When I asked [Nick] Mamatas, who reads submissions for Clarkesworld, about the probability of ezines becoming profitable, he gave a sobering reply. “I think it’s important to note that most fiction magazines in the print world are either university-backed non-profits, labors of love, or the least successful of a cross-subsidized bundle of properties that are kept around because fiction copy is much cheaper than non-fiction copy,” he said. “In the periodical trade in general, churn is also very high. Magazines come and go all the time, regardless of their subject, market, or demographic. The magazine business is ultimately the business of selling people disposable content. The challenge of the ezine isn’t all that much different than the challenge of any other magazine, except that if anyone knew what the “best bet” was, they likely wouldn’t try it out on SF ezines when they could launch another massive slick with 75% ad pages.”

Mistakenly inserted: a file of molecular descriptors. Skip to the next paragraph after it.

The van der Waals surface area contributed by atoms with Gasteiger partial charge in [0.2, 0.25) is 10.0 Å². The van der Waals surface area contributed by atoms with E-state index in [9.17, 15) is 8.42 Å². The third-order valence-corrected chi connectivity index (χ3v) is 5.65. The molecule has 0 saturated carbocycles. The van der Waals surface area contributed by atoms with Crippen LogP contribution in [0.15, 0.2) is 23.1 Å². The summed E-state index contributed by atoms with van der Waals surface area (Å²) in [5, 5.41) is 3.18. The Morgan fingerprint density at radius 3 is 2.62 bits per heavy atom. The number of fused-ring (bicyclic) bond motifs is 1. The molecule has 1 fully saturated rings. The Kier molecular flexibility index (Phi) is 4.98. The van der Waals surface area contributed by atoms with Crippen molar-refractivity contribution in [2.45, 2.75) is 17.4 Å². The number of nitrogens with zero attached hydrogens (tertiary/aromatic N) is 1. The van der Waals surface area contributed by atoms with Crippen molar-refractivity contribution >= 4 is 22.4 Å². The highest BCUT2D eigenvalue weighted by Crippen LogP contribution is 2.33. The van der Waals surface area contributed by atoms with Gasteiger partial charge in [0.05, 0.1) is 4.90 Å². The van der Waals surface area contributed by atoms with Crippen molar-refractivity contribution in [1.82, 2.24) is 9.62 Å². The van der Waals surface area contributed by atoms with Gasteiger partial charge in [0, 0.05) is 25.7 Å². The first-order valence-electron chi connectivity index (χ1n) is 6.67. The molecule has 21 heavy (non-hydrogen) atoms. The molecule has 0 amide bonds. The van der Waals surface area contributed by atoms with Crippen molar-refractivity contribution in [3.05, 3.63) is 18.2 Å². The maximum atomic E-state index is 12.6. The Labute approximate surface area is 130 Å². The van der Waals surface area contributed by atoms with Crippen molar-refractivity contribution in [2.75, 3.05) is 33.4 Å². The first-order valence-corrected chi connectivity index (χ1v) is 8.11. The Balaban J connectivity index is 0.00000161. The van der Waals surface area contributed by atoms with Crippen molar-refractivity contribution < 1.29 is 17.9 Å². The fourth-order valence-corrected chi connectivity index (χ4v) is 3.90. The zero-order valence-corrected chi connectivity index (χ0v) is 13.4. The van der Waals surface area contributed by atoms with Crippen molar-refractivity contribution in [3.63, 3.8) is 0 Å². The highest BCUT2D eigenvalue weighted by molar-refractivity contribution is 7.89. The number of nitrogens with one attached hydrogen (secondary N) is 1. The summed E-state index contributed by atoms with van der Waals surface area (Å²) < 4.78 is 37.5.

To underscore this point, let me leave you with a telling figure. Ralan.com is a website that tracks short fiction markets for writers, mainly in the speculative fiction genre. In a section of Ralan called “dead markets,” it lists all the genre magazines that have folded and ceased publication over the last few years. Many, if not most, of those listed are genre ezines.
The number of dead markets listed?
I feel cynical today, obviously.